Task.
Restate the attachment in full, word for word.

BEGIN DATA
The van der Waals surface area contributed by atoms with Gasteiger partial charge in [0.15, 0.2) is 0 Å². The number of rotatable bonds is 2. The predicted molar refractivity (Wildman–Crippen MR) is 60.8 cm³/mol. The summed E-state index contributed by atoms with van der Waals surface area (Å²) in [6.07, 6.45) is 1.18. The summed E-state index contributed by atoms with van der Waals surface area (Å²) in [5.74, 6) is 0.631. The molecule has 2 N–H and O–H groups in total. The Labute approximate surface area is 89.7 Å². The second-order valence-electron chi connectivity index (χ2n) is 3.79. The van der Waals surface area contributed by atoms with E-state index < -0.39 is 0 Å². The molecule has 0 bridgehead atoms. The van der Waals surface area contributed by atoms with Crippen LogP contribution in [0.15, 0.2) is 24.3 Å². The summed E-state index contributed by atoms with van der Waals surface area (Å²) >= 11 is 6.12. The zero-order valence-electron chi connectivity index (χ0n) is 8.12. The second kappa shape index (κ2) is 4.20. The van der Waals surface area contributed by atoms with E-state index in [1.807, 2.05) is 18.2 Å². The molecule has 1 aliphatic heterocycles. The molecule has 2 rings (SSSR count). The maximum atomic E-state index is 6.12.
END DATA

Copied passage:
The van der Waals surface area contributed by atoms with Gasteiger partial charge in [0.15, 0.2) is 0 Å². The number of rotatable bonds is 2. The predicted molar refractivity (Wildman–Crippen MR) is 60.8 cm³/mol. The summed E-state index contributed by atoms with van der Waals surface area (Å²) in [6.07, 6.45) is 1.18. The summed E-state index contributed by atoms with van der Waals surface area (Å²) in [5.74, 6) is 0.631. The molecule has 2 N–H and O–H groups in total. The Labute approximate surface area is 89.7 Å². The second-order valence-electron chi connectivity index (χ2n) is 3.79. The van der Waals surface area contributed by atoms with E-state index < -0.39 is 0 Å². The molecule has 0 bridgehead atoms. The van der Waals surface area contributed by atoms with Crippen LogP contribution in [0.15, 0.2) is 24.3 Å². The summed E-state index contributed by atoms with van der Waals surface area (Å²) >= 11 is 6.12. The zero-order valence-electron chi connectivity index (χ0n) is 8.12. The second kappa shape index (κ2) is 4.20. The van der Waals surface area contributed by atoms with E-state index in [1.807, 2.05) is 18.2 Å². The molecule has 1 aliphatic heterocycles. The molecule has 2 rings (SSSR count). The maximum atomic E-state index is 6.12.